KABUL (AP) ¿ Afghans turned to the Twitterverse to share news of Taliban intimidation at the polls and voter turnout in the presidential election, even as the country was just trying to keep electricity running and attacks at bay.

The memory of neighboring Iran's media crackdown during that country's vote is still fresh here, and orders from the Afghan government on the eve of the election to censor reports of violence during Thursday's voting suggested news on the ground could be thin.

While far smaller than the response after the Iran vote, the online activity in Afghanistan was an amazing contrast to the last presidential election in 2004, when the country was only a few years removed from Taliban rule that banned many types of technology, including TV and the Internet.

Afghans now have cell phones even in remote areas. Those without computers or electricity at home go to Internet cafes to check their e-mail. And as elsewhere, Twitter is a relatively new phenomenon in Afghanistan.

"A lot of people are watching from abroad what's going on and it's an easy way to get in touch with a lot of people without writing a blog post or sending it through a news desk," said Alex Strick van Linschoten, a Dutch researcher in the southern city of Kandahar who spent the day visiting polling stations and sending updates to Twitter.

Some of his posts: "Explosion just now in Kandahar City (sounded like IED)" and "'for $1000 i have to get 1000 votes.' conversation overheard in Kandahar.."

Many of the most prolific Twitter posts were not from foreigners but Afghans either here or abroad, trying to keep the world abreast of the news and rumors.

Pahjwok Afghan News, an independent Afghan news agency, started posting about attacks in Kandahar well before polls opened. In nearly minute-by-minute posts throughout the day, the agency reported on President Hamid Karzai voting, blasts in Kandahar, problems with ballot-marking machines, rocket attacks, a district police chief killed, a polling site that didn't receive ballots and another that opened without security guards.

A Web site called "Alive in Afghanistan" gave Afghans the chance to report violence or polling irregularities via Twitter, e-mail, SMS or the Web that were recorded on an interactive map. More than 100 reports came in during the day to the site, run by a nonprofit group that has done similar projects in Iraq and Gaza.

"Armed Taliban keep voters away from 14 polling stations in Ghormach district of Faryab province" was one of the messages at 8 a.m., followed by "No girls voting at one of the big female stations in Kandahar city," five minutes later.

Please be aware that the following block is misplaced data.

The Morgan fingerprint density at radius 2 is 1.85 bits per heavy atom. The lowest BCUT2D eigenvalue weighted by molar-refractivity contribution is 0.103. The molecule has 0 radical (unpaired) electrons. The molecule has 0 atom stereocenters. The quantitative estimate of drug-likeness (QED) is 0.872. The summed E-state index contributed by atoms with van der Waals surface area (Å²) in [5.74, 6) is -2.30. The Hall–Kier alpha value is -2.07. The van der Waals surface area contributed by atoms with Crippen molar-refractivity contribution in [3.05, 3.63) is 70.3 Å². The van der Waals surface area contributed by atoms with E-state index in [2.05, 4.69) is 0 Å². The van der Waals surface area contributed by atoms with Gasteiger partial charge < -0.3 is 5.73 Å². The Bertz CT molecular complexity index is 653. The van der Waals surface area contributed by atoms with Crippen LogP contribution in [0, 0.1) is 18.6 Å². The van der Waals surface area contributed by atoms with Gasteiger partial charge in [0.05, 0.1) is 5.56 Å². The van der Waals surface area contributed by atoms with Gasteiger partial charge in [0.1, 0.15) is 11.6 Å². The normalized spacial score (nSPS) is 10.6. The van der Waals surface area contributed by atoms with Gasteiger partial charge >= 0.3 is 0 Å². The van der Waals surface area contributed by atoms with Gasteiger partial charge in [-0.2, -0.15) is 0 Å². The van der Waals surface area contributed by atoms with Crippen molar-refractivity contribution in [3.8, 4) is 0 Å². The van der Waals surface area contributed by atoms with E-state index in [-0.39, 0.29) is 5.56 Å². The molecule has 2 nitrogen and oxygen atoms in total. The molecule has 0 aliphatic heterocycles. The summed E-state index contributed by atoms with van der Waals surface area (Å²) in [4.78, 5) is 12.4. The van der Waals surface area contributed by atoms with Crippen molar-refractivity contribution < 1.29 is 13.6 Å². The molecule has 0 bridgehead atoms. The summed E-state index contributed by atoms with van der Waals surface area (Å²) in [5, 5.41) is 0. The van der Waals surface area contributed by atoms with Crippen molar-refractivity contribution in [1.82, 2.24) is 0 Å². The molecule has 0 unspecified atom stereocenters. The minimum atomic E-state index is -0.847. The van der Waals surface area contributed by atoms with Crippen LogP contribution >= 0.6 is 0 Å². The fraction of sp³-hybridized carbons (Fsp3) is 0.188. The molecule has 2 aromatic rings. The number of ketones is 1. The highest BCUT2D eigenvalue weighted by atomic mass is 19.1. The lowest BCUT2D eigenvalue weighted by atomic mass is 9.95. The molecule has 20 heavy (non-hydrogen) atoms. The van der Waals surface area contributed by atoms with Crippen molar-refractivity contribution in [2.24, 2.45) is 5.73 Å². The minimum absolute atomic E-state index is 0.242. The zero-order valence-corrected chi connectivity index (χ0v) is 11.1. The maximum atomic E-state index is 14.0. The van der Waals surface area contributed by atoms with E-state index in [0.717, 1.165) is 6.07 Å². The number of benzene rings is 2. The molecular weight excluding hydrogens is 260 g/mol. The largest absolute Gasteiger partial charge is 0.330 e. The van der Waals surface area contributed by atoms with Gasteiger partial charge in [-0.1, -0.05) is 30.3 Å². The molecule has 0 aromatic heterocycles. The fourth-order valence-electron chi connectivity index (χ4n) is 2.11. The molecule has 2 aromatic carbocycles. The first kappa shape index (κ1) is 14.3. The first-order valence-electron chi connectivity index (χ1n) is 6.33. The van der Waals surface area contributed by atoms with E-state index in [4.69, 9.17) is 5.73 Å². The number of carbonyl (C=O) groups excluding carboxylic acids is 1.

The project mirrors the type of eyewitness online reports that got attention during the Iranian election, and which could thwart official Afghan attempts to control negative reports.

"We have a network of people all over the country and we do have this way for individual citizens to report and it can't be controlled by the government, they can't shut it down," said Brian Conley, a Philadelphia-based documentary filmmaker who created the site.

Saad Mohseni, owner of a media conglomerate that includes Afghanistan's most popular TV channel and radio station, tweeted about his pride in casting a ballot and security forces beating two of his cameramen in Kabul as they tried to cover a gunbattle between police and Taliban insurgents.

Candidate Ashraf Ghani was the only presidential contender with a Twitter account but had only 143 followers, a small number by most standards. He and many other candidates have Web sites.

Ghani didn't tweet until after polls closed but then the statements were harsh and frequent, claiming warlords were forcing people to vote at gunpoint for other candidates or talking about fraud in the southern city of Kandahar.

Outside voices tweeted admiration that the vote happened at all. "Amazed at determination to vote despite rockets, attacks, poll site burnings. An inspiration to the world," New York-based Veterans for Afghanistan sent on its Twitter feed.

Copyright 2009 Associated Press. All rights reserved. This material may not be published, broadcast, rewritten or redistributed.